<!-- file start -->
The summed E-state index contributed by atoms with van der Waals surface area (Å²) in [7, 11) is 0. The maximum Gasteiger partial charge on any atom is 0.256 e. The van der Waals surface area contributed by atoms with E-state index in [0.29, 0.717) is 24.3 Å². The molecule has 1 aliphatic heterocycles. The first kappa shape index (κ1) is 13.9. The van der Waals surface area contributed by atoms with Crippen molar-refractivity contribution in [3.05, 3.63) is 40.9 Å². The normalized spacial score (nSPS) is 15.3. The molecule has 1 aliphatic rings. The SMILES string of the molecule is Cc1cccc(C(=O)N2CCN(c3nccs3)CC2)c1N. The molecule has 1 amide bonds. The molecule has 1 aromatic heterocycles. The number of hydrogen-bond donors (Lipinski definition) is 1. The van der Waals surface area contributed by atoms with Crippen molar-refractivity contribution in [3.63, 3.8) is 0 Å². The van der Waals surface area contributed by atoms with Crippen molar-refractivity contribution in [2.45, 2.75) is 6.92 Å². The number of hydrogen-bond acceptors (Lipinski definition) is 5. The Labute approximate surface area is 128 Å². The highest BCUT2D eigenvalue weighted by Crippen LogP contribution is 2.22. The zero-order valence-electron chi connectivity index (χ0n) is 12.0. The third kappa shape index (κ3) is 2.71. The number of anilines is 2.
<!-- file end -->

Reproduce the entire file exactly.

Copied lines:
The summed E-state index contributed by atoms with van der Waals surface area (Å²) in [7, 11) is 0. The maximum Gasteiger partial charge on any atom is 0.256 e. The van der Waals surface area contributed by atoms with E-state index in [0.29, 0.717) is 24.3 Å². The molecule has 1 aliphatic heterocycles. The first kappa shape index (κ1) is 13.9. The van der Waals surface area contributed by atoms with Crippen molar-refractivity contribution in [3.05, 3.63) is 40.9 Å². The normalized spacial score (nSPS) is 15.3. The molecule has 1 aliphatic rings. The SMILES string of the molecule is Cc1cccc(C(=O)N2CCN(c3nccs3)CC2)c1N. The molecule has 1 amide bonds. The molecule has 1 aromatic heterocycles. The number of hydrogen-bond donors (Lipinski definition) is 1. The van der Waals surface area contributed by atoms with Crippen molar-refractivity contribution in [3.63, 3.8) is 0 Å². The van der Waals surface area contributed by atoms with Crippen molar-refractivity contribution in [2.45, 2.75) is 6.92 Å². The number of hydrogen-bond acceptors (Lipinski definition) is 5. The Labute approximate surface area is 128 Å². The highest BCUT2D eigenvalue weighted by Crippen LogP contribution is 2.22. The zero-order valence-electron chi connectivity index (χ0n) is 12.0. The third kappa shape index (κ3) is 2.71. The number of anilines is 2.